‘Drawn to Life’ Adds New Acts as Show Evolves

New highflying acts have joined “Drawn to Life,” the Cirque du Soleil-Disney show at Walt Disney World, and Florida residents can buy discount tickets for a limited time to check out the changes.

An all-new acrobatic act, additional aerial artists and a ‘flying guitarist” are now part of the spectacular, which is performed Wednesday-Sunday at Disney Springs. The changes, and a spring discount on certain tickets, were announced Monday morning.

Only one act — a pair of stiltwalkers — has left the production, said Ann Paladie, director of public relations for Cirque du Soleil. The new additions primarily enhance existing scenes in “Drawn to Life,” which tells a sentimental and hopeful story of a little girl who uses animation to honor her late father, who was a Disney animator. By paying tribute to him, the legacy of Disney animation and the company’s beloved characters and movies also are honored.

The stiltwalkers have been replaced by a pair of performers performing what is known as “Icarian Games” — a series of acrobatic feats in which performers use their legs and feet to toss fellow acrobats in the air for flips, somersaults and other dramatic visuals. That act, featuring a pair of Ethiopian acrobats, salutes “Disney’s animated forests — and the mysterious creatures that inhabit them,” according to the announcement.

Aerialists in flying hoops will perform during an act known as “Dream of Colors” which already features a pair of trapeze artists on a suspended wheel. Because the wheel is at the back of the stage, the addition of the aerial hoops will bring the show closer to the audience during that scene, Paladie said.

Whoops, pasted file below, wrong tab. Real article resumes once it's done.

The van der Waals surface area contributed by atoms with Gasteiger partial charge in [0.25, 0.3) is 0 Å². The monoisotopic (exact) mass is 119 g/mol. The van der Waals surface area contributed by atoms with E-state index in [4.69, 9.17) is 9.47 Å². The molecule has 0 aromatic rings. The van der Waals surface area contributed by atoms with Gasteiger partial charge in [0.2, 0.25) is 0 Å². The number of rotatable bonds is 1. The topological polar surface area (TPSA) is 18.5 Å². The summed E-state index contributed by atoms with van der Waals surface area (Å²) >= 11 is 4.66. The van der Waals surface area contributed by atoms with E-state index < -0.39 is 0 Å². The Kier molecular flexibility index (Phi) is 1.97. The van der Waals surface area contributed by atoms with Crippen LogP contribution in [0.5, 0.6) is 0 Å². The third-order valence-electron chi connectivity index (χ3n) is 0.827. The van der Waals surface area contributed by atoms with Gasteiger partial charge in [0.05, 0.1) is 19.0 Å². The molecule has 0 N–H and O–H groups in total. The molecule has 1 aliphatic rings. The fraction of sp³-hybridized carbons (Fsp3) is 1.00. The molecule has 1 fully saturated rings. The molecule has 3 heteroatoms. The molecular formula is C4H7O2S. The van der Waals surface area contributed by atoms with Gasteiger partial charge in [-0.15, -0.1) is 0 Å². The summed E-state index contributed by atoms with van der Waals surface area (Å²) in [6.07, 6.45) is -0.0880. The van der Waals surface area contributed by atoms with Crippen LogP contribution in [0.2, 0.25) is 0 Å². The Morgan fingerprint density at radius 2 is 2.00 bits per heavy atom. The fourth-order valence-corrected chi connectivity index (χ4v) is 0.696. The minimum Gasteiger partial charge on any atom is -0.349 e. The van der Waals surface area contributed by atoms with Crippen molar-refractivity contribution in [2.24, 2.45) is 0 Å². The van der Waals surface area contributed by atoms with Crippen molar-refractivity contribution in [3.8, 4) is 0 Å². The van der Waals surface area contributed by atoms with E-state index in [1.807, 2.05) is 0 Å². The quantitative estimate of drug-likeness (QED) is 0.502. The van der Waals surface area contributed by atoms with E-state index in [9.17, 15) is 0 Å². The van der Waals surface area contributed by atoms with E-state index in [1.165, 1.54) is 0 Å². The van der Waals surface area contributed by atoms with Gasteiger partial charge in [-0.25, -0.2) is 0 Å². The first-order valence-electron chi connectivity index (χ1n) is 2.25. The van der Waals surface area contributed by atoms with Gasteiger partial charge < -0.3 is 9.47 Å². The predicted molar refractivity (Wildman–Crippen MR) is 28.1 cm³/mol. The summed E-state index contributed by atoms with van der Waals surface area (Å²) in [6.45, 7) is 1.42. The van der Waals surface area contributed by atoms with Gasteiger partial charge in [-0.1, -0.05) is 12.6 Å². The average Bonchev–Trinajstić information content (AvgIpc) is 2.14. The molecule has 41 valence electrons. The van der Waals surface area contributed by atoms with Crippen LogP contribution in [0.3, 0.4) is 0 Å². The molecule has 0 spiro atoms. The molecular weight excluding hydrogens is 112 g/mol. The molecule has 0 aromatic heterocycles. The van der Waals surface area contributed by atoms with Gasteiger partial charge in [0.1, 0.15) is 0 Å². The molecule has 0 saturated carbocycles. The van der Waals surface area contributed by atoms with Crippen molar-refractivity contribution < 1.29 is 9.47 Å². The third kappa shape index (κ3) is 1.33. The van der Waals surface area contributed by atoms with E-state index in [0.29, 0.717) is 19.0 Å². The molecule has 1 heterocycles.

The “Dream of Colors” act is an homage to ink and paint animation artists; the trapeze artists appear to “paint” colors while they perform.

Finally, the show-opening rhythmic gymnastics act, will be augmented with a guitarist who soars above the acrobats as they flip through the air.

New musical compositions will be incorporated into the show with the additional acts, as well.

Cirque du Soleil shows generally change over time, in a “natural evolution,” Paladie said, often by adding and replacing various acts within them. In this case, the creative team “found the opportunities to add additional layers,” she said.

By layering the additional performers, the show will remain the same length: about 90 minutes without intermission.

In addition, increasing the number of available performers has a positive practical side for the production, Paladie said. Should one act be unavailable to perform on a particular night, the show can proceed with the other performers.

The changes come just a few months after the first anniversary of “Drawn to Life,” which opened in mid-November 2021 in the distinctive white tentlike structure that had been home to Cirque du Soleil’s “La Nouba” for nearly 20 years.

{ SOURCE: Orlando Sentinel }